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Steve Loranger

ITT’s Values

Editors’ Note

Steve Loranger was appointed President and Chief Executive Officer and elected a Director of ITT Corporation in June 2004. He was elected Chairman of the Board of Directors in December 2004. Loranger previously served as Executive Vice President and Chief Operating Officer of Textron Inc. from 2002 to 2004. From 1981 to 2002, Loranger held executive positions at Honeywell International Inc. and its predecessor company, AlliedSignal Inc., including serving as President and Chief Executive Officer of its Engines, Systems, and Services businesses. Loranger is a member of the Business Roundtable and serves on the boards of the National Air and Space Museum and the Congressional Medal of Honor Foundation. Loranger received bachelor’s and master’s degrees in science from the University of Colorado. He is also a Director of the FedEx Corporation.

Company Brief

Based in White Plains, New York, ITT Corporation (www.itt.com) is a global engineering and manufacturing company. Its approximately 40,000 employees worldwide provide solutions in three business segments: Defense Electronics and Services, which develops, manufactures, and supports electronic and communications systems and applied engineering for worldwide defense and commercial markets; Fluid Technology, a global provider of fluid systems and solutions for the water, wastewater treatment, building trades, and industrial process markets; and Motion and Flow Control, operating in the marine, transportation, and aerospace market segments. In 2008, ITT unveiled ITT Watermark, its new corporate philanthropy initiative focused exclusively on the provision of safe water and sanitation to children and families in need.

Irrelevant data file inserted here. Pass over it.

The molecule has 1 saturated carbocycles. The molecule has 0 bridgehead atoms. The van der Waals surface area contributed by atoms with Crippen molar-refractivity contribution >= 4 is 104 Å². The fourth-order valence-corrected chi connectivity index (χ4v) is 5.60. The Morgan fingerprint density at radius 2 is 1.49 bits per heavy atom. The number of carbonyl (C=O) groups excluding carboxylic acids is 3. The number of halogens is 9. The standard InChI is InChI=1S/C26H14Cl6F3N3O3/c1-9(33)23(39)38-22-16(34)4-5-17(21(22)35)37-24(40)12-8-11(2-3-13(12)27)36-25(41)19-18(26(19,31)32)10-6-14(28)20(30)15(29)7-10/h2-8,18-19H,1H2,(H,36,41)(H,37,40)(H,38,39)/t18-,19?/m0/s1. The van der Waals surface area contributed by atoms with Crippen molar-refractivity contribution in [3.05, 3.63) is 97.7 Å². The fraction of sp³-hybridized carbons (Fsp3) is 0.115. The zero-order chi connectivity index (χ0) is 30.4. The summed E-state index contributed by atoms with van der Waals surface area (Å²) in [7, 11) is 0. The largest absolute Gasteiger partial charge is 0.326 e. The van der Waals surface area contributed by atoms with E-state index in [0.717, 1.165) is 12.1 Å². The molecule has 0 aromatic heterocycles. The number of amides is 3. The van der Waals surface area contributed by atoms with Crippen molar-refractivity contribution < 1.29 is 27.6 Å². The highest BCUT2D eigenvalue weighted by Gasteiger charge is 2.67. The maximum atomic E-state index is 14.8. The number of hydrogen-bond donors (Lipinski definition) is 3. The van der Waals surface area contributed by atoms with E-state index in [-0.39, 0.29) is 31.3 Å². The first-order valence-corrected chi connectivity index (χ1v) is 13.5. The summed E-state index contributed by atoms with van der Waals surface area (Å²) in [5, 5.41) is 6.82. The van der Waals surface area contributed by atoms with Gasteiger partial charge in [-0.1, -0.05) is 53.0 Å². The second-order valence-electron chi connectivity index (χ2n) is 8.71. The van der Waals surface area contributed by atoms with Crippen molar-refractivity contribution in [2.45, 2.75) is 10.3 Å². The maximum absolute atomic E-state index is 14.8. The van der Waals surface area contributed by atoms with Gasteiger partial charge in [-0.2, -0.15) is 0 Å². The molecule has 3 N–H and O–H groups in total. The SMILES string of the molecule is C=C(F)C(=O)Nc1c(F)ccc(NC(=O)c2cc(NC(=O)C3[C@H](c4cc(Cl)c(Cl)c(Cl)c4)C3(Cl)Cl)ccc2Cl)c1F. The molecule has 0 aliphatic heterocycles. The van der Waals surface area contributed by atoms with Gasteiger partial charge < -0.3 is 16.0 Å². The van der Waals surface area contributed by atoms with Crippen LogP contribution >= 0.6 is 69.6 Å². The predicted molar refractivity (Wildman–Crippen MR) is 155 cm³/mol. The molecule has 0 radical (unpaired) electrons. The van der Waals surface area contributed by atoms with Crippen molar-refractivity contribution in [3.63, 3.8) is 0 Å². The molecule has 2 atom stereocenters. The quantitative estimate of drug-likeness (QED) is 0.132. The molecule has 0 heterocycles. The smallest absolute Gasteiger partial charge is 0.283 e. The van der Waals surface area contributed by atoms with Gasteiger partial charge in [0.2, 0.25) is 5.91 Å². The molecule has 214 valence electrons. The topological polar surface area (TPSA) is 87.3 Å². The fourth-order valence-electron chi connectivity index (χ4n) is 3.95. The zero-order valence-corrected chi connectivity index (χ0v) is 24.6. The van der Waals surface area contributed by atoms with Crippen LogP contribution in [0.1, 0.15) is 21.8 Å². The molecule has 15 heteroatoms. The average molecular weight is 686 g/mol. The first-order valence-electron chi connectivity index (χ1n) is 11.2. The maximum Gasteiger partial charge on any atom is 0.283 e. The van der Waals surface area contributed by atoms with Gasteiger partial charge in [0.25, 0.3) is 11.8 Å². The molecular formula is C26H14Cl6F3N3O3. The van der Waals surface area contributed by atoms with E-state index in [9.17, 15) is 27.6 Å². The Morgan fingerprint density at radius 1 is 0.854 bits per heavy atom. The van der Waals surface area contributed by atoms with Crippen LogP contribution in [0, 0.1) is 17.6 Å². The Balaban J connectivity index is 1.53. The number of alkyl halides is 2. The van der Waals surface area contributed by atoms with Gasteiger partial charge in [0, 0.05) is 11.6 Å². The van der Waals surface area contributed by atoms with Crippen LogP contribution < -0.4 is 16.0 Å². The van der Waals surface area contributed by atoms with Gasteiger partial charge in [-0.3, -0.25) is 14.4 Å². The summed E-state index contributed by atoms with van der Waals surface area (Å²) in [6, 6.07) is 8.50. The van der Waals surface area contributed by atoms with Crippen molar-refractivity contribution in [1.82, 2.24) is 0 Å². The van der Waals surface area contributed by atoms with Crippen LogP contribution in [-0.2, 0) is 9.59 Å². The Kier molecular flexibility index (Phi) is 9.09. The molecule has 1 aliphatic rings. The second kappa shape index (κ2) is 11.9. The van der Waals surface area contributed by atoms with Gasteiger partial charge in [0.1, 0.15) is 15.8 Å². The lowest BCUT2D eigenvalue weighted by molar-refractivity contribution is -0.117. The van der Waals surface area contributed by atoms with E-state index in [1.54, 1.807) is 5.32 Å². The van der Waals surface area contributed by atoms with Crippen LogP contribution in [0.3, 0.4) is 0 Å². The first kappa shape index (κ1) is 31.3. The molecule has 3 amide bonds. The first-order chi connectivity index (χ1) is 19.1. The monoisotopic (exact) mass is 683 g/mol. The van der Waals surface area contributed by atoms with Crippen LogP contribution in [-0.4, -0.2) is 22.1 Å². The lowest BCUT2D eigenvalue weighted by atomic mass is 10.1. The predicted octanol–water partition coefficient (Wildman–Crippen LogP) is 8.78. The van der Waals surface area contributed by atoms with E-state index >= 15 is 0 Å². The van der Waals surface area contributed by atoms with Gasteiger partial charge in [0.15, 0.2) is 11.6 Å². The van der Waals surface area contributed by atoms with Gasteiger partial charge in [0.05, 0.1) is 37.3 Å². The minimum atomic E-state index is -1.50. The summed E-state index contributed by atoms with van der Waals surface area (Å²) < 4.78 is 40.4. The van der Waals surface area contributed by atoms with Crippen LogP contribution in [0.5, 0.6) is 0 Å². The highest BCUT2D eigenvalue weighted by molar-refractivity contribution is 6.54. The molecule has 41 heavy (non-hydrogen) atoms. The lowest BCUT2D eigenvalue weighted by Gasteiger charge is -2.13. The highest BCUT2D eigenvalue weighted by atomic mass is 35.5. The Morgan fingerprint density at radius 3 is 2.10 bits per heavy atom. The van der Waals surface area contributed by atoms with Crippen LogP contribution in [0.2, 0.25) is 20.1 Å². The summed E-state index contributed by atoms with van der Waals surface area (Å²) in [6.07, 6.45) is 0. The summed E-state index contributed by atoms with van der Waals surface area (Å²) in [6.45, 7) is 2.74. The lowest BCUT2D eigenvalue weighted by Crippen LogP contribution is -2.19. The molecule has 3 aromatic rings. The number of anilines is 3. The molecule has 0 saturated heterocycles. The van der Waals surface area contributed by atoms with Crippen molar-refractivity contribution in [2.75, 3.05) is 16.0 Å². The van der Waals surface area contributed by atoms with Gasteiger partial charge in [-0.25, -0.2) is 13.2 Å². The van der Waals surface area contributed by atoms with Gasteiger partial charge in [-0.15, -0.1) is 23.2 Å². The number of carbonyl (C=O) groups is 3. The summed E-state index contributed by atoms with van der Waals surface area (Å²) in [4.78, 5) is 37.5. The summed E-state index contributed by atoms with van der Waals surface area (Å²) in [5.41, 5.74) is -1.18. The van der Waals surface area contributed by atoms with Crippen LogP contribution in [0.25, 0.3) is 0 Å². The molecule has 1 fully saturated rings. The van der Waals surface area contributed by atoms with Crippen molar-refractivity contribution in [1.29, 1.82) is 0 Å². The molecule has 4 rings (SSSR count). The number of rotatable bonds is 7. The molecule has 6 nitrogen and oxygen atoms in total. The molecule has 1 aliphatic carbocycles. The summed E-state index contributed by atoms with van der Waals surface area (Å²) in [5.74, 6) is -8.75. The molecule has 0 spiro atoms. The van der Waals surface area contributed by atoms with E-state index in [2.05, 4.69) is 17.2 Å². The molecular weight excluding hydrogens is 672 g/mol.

Much importance today is placed on corporate social responsibility [CSR]. How have you made that a critical focus for ITT?

First, I want to validate your assumption about the role of corporate social responsibility. There is no question that it is an emerging and prominent trend in terms of corporate business management. While we enjoy the benefits of creating value for our communities, we also recognize that it is an expected obligation that companies give back in a responsible way, whether in economic, social, or environmental ways.

Second, I want to recognize that this is a real inspiration for our employees. Our employees want to give back, which we know is a very positive overall contributor to our employees’ job satisfaction.

Recognizing this, we aligned our corporate strategy and our vision about 18 months ago. Our vision today is to create value by “doing essential things in extraordinary ways” and to do it with the right values, including having respect for, and recognizing our responsibility to, our communities and the environment. So we have put this front and center in the vision of the company, and I am thrilled with the positive employee reaction with respect to this concept.

Your business is worldwide. Do you develop your CSR efforts globally?

Because we are a global leader in water equipment, we felt we could make the biggest difference by addressing the very serious water issues facing our world. After a great deal of research, we decided to focus ITT Watermark, our new philanthropy program, in two areas: with our development partner, Water For People, we are providing safe water, sanitation, and hygiene education to schools in water-stressed regions where the lack of these things is prohibiting growth and development. We have committed $3 million over the next three years to do this important work in 300 schools in several countries in Latin America and Asia.